The things you do in the week of an All-Ireland final. I had to be in Dublin one of the days so it involved setting an early alarm call and hitting the road out of Cork by four that morning.
A couple of engagements later and I was heading back down in the evening traffic. But the day didn't stop at that.
There were tickets to collect in Tralee that night. As a player, you took these things for granted, that you'll have the right allocation in the right place, all neatly packaged in an envelope and pressed into your hand on your way out the door of training on the Tuesday night before.
But when you're out of the loop you have to work that bit harder for it.
I could, of course, have picked up the phone and asked Darragh or Marc to oblige me. But that would be leaving things to chance.
Now, I'd trust my brothers with my life for just about anything, but that kind of currency in the week of an All-Ireland final? God knows what they'd hand back to me! They're the ultimate predators in the ticket jungle. Not that they'd leave me short, they just have a nose for where the best seats are.
So it was a journey I knew I had to make myself. Otherwise I could be booking accommodation for the afternoon with the gulls.
The demand has been incredible and it's not hard to see why.
You hear people challenging the notion that this is the 'dream' final but strip the emotion and romance of new challengers out of it and any discerning follower of the game will welcome the fact that the best two teams are the last two standing.
Leaving the weight of history and tradition between the Dubs and Kerry aside, isn't that what you want from the final of any competition in any sport?
It's the final I wanted anyway. Among my earliest memories that connect to Kerry football were the 1984 and '85 finals..
The Kerry team being back in Ard a' Bhóthair in '85 when Páidí was captain was the biggest thing in our young lives. To see those players walking around the bar, they were heroes to us. Giants.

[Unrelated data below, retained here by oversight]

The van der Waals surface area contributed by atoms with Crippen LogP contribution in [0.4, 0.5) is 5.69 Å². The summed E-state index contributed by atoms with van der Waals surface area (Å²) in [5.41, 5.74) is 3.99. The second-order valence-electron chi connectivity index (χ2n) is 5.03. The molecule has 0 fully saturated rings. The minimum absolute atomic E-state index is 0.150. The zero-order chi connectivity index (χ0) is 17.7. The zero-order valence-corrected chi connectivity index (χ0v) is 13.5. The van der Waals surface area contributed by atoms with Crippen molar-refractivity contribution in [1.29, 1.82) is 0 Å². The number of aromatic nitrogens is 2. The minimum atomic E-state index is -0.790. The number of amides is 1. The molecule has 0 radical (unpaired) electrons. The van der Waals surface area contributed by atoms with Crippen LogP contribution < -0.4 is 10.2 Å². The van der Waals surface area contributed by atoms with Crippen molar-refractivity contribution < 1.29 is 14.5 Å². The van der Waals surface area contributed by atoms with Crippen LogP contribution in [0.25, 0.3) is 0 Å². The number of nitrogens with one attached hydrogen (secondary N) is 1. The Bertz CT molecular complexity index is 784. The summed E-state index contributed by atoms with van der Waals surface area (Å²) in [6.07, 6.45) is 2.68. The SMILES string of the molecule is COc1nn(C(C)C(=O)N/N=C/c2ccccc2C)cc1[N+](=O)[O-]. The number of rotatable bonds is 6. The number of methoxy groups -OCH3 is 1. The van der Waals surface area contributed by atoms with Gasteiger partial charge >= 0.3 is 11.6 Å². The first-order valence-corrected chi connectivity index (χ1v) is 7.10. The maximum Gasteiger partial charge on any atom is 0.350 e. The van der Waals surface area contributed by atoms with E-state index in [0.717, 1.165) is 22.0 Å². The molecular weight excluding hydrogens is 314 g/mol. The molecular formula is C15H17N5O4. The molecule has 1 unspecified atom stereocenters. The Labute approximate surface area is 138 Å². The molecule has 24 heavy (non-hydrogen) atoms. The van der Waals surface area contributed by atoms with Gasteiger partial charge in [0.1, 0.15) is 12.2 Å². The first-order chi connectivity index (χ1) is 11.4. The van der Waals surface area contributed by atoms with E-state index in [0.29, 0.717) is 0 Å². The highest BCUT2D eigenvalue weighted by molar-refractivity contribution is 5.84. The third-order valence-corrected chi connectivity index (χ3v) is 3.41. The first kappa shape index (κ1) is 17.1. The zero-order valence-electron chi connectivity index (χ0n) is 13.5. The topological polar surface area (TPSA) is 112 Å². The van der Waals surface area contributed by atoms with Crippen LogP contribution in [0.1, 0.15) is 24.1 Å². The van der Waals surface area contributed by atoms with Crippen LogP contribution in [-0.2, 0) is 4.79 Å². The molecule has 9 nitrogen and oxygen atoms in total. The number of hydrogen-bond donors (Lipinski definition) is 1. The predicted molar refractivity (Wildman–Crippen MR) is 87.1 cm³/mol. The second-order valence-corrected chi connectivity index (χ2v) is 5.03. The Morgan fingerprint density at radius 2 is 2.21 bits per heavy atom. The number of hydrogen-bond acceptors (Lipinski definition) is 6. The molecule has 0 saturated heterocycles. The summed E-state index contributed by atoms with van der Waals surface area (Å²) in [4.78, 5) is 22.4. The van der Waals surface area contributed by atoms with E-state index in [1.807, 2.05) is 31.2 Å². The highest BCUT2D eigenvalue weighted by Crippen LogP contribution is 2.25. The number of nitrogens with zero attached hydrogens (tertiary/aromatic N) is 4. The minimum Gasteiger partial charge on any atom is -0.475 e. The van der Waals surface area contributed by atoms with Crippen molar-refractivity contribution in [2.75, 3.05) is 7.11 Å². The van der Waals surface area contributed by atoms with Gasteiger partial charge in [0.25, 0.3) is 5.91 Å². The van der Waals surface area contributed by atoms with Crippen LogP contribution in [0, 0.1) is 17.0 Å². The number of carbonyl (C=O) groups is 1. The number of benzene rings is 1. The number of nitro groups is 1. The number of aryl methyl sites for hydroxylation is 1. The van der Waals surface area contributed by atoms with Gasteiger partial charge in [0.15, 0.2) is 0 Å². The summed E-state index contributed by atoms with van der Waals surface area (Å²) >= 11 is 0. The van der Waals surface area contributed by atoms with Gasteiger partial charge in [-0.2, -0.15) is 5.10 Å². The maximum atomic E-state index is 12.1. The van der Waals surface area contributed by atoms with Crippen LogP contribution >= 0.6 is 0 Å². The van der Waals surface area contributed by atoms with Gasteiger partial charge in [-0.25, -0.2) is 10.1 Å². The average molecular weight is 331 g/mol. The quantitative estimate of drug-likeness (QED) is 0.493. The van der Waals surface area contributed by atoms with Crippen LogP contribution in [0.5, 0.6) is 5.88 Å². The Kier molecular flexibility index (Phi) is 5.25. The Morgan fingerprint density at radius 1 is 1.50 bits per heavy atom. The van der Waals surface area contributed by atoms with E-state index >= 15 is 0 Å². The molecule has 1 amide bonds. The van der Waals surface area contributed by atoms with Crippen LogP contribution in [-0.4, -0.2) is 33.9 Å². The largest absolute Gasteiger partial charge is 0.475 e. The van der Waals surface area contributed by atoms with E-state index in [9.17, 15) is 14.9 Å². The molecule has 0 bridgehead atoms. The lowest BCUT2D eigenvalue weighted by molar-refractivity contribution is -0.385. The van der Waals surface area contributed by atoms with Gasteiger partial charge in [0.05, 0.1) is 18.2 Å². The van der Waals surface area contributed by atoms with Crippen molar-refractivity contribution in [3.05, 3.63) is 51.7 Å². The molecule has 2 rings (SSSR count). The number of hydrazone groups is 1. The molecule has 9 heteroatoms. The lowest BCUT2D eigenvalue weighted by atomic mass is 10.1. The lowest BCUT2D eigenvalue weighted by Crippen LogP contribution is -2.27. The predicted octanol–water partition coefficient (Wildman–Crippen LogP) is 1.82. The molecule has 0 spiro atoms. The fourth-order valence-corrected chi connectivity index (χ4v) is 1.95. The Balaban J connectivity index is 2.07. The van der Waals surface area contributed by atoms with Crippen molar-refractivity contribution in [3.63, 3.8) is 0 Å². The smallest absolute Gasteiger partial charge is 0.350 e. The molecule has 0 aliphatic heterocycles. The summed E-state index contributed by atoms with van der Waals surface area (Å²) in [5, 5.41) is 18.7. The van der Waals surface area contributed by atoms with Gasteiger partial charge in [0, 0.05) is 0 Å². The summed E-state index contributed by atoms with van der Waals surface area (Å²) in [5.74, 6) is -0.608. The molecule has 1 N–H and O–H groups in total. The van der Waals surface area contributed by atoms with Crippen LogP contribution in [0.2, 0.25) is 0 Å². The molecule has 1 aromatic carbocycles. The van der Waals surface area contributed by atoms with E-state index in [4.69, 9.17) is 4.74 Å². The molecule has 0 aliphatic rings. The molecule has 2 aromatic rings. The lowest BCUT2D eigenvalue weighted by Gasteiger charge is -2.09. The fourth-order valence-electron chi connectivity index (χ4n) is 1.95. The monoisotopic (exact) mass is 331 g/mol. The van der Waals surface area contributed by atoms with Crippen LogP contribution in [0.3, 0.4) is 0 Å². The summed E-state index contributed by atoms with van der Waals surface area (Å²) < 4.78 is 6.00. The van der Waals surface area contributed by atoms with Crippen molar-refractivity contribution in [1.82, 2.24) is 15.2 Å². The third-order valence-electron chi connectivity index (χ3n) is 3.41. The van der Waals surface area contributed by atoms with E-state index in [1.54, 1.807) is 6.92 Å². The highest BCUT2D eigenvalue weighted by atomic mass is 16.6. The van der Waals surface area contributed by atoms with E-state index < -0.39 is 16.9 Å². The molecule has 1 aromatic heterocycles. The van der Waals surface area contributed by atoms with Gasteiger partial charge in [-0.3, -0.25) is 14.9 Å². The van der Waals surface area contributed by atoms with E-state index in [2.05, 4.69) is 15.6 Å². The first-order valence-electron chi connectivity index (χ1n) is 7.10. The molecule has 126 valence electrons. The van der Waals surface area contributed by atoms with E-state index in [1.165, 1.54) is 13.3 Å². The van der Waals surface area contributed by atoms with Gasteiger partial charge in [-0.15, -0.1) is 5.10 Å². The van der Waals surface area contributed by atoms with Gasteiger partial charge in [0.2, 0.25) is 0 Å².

I had some big wins over Dublin myself, especially early on in my career. They were a team that didn't really bother us. That's not being disrespectful, we just didn't see them as real All-Ireland contenders. All our firefighting was focused on the North. But in the last few years they left their mark.
I can accept some defeats but I hate looking back on them. 'What if we did this, what if we did that.' I shut the door on all that stuff.
The one that grates me most, though, is 2011. There are Dubs that still get cranky with me when I say it was an All-Ireland title we threw away. It was the worst defeat I ever experienced, worse than either of the two finals we lost to Tyrone. A game we should never have lost.
We lost again to them two years ago and that sticks in me too because it was my last game for Kerry, a sickening feeling coming off that field, the worst place in the world. I hated it because I knew what was in the post the next morning, the media and your own people questioning your manhood. 'They didn't have the bottle.' That wasn't the case at all
Kerry lost to Tyrone three times in the noughties, now the county is looking down the barrel of a third successive defeat to Dublin. Kerry need to stand up and get out of this rut.
But Dublin have a lot going in their favour. The benefit of an extra game with Mayo that served Kerry so well last year, a great goalkeeper, fast, mobile defenders so comfortable on the ball and playing with added aggression and an attack whose collective movement can be frightening, almost impossible to defend against.
If I'm ever coaching a team I always stress the need to pull defenders around the place. But Dublin don't just do it for the sake of it. There's method in every step and Bernard Brogan and Paddy Andrews, right now, are very difficult to pin down.